In the previous blog post, we built the Spring API that responds with Profile information. Continuing on the path to building authentication with JWT, in this blog post, we will create a login mechanism that issues a JWT when the user presents the correct credentials.

These are the blog posts in this series:

  • Part 1 - Discussion of JWT and implementation
  • Part 2 - A Spring User Profiles API
  • Part 3 - Issuing a token from the server
  • Part 4 - Verifying the token sent back by the client
  • Part 5 - Securing the front end

Our fist step is to configure Spring Security to allow access to the login end point we will be building. This can be done as follows:

@Configuration
public class SecurityConfig extends WebSecurityConfigurerAdapter {
    @Override
    protected void configure(HttpSecurity http) throws Exception {
        http.csrf().ignoringAntMatchers("/login");

        http.authorizeRequests()
                .antMatchers("/login")
                .permitAll()
                .antMatchers("/**/*")
                .denyAll();
    }
}

We are turning off authentication and CSRF token checking for the /login end point.

Next, we build a LoginController to issue tokens up on a user presenting valid credentials:

@RestController
@RequestMapping(path = "/login")
public class LoginController {

    private final LoginService loginService;
    private final JwtService jwtService;

    @SuppressWarnings("unused")
    public LoginController() {
        this(null, null);
    }

    @Autowired
    public LoginController(LoginService loginService, JwtService jwtService) {
        this.loginService = loginService;
        this.jwtService = jwtService;
    }

    @RequestMapping(path = "",
            method = POST,
            produces = APPLICATION_JSON_VALUE)
    public MinimalProfile login(@RequestBody LoginCredentials credentials,
                                HttpServletResponse response) {
        return loginService.login(credentials)
                .map(minimalProfile -> {
                    try {
                        response.setHeader("Token", jwtService.tokenFor(minimalProfile));
                    } catch (Exception e) {
                        throw new RuntimeException(e);
                    }
                    return minimalProfile;
                })
                .orElseThrow(() -> new FailedToLoginException(credentials.getUsername()));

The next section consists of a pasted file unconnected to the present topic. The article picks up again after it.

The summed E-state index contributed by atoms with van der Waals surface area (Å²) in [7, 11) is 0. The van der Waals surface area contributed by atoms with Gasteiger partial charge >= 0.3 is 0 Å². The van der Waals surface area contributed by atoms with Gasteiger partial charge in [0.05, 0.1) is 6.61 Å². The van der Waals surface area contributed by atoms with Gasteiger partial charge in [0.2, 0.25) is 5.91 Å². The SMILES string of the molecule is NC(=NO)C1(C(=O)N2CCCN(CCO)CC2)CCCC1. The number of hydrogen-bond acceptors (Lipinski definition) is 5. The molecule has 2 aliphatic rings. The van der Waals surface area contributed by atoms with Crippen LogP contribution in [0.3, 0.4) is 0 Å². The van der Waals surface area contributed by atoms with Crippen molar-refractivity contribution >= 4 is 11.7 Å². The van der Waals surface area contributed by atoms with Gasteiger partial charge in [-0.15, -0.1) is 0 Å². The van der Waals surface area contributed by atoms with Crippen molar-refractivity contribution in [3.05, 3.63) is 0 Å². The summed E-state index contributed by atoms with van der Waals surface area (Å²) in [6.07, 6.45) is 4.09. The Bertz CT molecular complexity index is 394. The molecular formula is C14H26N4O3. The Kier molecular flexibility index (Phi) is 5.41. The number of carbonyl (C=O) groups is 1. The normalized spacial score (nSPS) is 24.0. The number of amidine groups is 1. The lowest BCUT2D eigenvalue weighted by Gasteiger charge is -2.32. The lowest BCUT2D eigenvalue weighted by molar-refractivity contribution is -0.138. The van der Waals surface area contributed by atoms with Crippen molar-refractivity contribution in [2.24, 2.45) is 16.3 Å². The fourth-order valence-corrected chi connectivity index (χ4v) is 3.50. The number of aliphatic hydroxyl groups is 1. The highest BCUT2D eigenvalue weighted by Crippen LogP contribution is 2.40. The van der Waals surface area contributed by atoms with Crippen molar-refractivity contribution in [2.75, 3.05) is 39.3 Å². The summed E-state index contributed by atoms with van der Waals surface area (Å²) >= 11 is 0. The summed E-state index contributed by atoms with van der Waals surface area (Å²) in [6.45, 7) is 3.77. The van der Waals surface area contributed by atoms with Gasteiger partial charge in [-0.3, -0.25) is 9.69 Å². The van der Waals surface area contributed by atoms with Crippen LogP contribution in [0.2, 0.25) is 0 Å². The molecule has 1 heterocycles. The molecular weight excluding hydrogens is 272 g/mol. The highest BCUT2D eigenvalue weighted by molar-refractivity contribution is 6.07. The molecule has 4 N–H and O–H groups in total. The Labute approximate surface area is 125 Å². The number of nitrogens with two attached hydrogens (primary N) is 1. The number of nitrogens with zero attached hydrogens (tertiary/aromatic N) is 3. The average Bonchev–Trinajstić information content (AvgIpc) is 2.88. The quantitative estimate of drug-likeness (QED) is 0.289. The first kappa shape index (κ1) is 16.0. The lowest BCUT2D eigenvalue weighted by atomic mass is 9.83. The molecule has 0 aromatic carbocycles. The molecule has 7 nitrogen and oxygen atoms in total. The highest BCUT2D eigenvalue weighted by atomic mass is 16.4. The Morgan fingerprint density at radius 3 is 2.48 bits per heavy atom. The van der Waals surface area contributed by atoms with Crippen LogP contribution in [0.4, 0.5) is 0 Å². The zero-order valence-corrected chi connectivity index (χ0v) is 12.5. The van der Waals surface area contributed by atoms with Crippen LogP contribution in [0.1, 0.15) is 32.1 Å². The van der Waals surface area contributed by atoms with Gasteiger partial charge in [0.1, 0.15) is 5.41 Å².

}
}

We use the login service to verify the credentials and it returns an Optional<MinimalProfile>. If there is a valid MinimalProfile, we ask the JwtService to issue a token.

The LoginService uses the ProfileService to load a profile matching the user name and the password presented by the user.

@Component
public class LoginService {

    private ProfileService profileService;

    @SuppressWarnings("unused")
    public LoginService() {
        this(null);
    }

    @Autowired
    public LoginService(ProfileService profileService) {
        this.profileService = profileService;
    }

    public Optional<MinimalProfile> login(LoginCredentials credentials) {
        return profileService.get(credentials.getUsername())
                .filter(profile -> profile.getLogin().getPassword().equals(credentials.getPassword()))
                .map(profile -> new MinimalProfile(profile));
    }
}

Please note that in real applications, you never want to do this. You should be comparing the hashed version of the password presented by the user with the hashed version of the password stored in the database.

The JwtService creates a token using the profile information and an expiration date of 2 hours with the HMASHA256 algorithm. It uses the key provided by SecretKeyProvider. For creating the JWT token, we use the excellent jjwt 1 library we introduced in part 1.

@Component
public class JwtService {
    private static final String ISSUER = "in.sdqali.jwt";
    private SecretKeyProvider secretKeyProvider;

    @SuppressWarnings("unused")
    public JwtService() {